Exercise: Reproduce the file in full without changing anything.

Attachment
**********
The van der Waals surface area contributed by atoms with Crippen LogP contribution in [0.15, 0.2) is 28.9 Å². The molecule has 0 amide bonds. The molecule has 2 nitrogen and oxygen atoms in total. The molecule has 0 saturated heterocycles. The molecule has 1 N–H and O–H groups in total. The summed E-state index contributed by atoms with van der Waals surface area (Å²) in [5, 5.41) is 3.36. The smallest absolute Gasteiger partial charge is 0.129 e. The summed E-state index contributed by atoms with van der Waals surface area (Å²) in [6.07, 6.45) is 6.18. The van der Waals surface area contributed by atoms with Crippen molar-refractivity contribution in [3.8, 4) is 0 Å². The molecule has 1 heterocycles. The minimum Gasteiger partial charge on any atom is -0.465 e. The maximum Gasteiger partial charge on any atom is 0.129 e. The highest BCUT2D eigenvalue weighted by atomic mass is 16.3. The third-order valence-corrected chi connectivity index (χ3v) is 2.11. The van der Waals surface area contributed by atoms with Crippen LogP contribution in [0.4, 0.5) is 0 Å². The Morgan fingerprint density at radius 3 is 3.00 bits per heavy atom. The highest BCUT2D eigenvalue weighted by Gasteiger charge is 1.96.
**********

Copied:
The van der Waals surface area contributed by atoms with Crippen LogP contribution in [0.15, 0.2) is 28.9 Å². The molecule has 0 amide bonds. The molecule has 2 nitrogen and oxygen atoms in total. The molecule has 0 saturated heterocycles. The molecule has 1 N–H and O–H groups in total. The summed E-state index contributed by atoms with van der Waals surface area (Å²) in [5, 5.41) is 3.36. The smallest absolute Gasteiger partial charge is 0.129 e. The summed E-state index contributed by atoms with van der Waals surface area (Å²) in [6.07, 6.45) is 6.18. The van der Waals surface area contributed by atoms with Crippen molar-refractivity contribution in [3.8, 4) is 0 Å². The molecule has 1 heterocycles. The minimum Gasteiger partial charge on any atom is -0.465 e. The maximum Gasteiger partial charge on any atom is 0.129 e. The highest BCUT2D eigenvalue weighted by atomic mass is 16.3. The third-order valence-corrected chi connectivity index (χ3v) is 2.11. The van der Waals surface area contributed by atoms with Crippen LogP contribution in [0.4, 0.5) is 0 Å². The Morgan fingerprint density at radius 3 is 3.00 bits per heavy atom. The highest BCUT2D eigenvalue weighted by Gasteiger charge is 1.96.